“Let go of who you think you should be and embrace who you are.” — Brene Brown
DiscoverHER Project came to me from a place of solitude, reflection, and the strong desire to do more.
I was working full-time; keeping busy, adulting, and adjusting to the 9-5 lifestyle. It wasn’t painful but it wasn’t exciting either. I remember thinking to myself, “is this how it is going to be for the next 40 years of my life?”
I craved purpose, direction, and impact.
Like I had 10 years ago.
Growing up, I was raised under the notion that success means graduating from university, working a corporate job with benefits, owning a house, and starting a family. From ever since I could remember, my parents have sacrificed their happiness and well-being for me and my brother so that we could have a bright future ahead of us. I was subconsciously taught that my worth is linked to my job title and that is how people perceive us.
High school wasn’t rainbows and butterflies. Similar to many, I was bullied, made fun of, and taunted. It started with my last name, and then it would be about what I am wearing or what I did or didn’t say. My insecurities grew day by day and I secretly dreaded going to school. I became so stressed that I developed a severe case of eczema by the end of Grade 8. My four limbs were covered in rashes that simply would not go away. Have you ever been so embarrassed and ashamed of yourself that you couldn’t wear short sleeves in the summer or anywhere else? It was devastating.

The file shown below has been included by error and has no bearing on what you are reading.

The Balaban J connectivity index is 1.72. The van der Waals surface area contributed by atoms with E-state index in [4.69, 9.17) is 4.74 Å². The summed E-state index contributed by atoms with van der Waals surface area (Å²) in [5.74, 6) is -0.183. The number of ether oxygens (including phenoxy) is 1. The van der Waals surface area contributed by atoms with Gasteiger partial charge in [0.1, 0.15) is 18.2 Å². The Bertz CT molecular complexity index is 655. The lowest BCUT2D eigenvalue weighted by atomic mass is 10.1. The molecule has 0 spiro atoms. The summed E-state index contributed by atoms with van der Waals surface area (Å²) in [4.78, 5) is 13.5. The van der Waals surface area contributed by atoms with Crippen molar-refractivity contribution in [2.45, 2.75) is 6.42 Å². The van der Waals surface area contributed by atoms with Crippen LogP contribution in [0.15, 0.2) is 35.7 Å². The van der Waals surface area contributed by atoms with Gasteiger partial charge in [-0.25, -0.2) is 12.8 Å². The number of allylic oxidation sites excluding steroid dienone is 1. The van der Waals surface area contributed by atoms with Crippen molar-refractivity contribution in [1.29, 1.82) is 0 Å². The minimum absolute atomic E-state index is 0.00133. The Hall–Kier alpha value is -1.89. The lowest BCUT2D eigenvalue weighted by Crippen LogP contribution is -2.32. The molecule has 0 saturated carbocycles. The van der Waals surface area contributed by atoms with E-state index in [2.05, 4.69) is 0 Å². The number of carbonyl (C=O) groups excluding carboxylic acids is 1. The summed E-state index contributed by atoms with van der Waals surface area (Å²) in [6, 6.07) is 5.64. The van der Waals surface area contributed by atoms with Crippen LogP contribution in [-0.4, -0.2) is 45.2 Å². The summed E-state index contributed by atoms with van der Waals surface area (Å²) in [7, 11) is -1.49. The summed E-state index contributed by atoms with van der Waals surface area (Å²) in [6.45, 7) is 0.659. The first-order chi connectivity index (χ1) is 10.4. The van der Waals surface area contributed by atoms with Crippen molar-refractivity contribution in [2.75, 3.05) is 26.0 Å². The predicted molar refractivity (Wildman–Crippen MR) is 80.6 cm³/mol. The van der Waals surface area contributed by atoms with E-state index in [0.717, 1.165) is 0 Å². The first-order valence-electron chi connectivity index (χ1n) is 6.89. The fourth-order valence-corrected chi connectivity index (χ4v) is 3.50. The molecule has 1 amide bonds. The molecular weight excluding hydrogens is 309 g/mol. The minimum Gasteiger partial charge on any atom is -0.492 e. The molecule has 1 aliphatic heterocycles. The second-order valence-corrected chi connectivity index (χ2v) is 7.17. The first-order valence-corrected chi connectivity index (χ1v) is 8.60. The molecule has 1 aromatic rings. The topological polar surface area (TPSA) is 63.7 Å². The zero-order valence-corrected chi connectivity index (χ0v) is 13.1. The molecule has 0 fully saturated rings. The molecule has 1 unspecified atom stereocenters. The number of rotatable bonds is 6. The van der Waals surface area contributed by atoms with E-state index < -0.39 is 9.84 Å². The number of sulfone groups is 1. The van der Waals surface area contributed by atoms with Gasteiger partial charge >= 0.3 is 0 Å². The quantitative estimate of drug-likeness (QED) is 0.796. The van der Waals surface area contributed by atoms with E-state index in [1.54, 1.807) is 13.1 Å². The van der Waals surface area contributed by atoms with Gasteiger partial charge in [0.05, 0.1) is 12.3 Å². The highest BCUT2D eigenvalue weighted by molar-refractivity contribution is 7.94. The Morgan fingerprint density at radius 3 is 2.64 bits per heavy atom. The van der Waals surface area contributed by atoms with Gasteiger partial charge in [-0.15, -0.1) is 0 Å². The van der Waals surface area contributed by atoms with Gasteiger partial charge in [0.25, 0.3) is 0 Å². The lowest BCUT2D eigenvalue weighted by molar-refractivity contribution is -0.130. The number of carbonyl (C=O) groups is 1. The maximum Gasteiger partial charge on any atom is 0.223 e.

It lasted for 3.5 years.
During all that, my mom unknowingly had signed me up to join Air Cadets. My first initial thought as a teenager: WTF MOM. Dorky uniforms, disciplinary drills, you name it. It certainly wasn’t the cool thing to do, and now my entire high school class would know. Great, more immunition. I already despised my weekdays, and now I have to make a commitment to do something that I wasn’t even remotely interested in.
I spent a year and a half with a crappy attitude, thinking it would just go away. Nothing changed. So after much thought, I decided to spend one year giving it my all. If nothing came from that, then I was definitely quitting.
To my disbelief, that one year changed my life and my way of thinking. It gave me a boost of confidence and a sense of community.
It taught me how to lead by example in a male-dominated organization.
It taught me that anything is possible with the right mindset.
It taught me that I was worthy of belonging and living.
I was only 16 and there was a fire inside me.
That quiet girl with the low self-esteem suddenly felt like she could conquer the world someday. My spirits were lifted and it felt empowering. I rose through ranks and led summer camps, squadrons, and more. I won awards and was recognized for my efforts. I was proud of who I became through leadership and community. I felt fulfilled with what I was doing.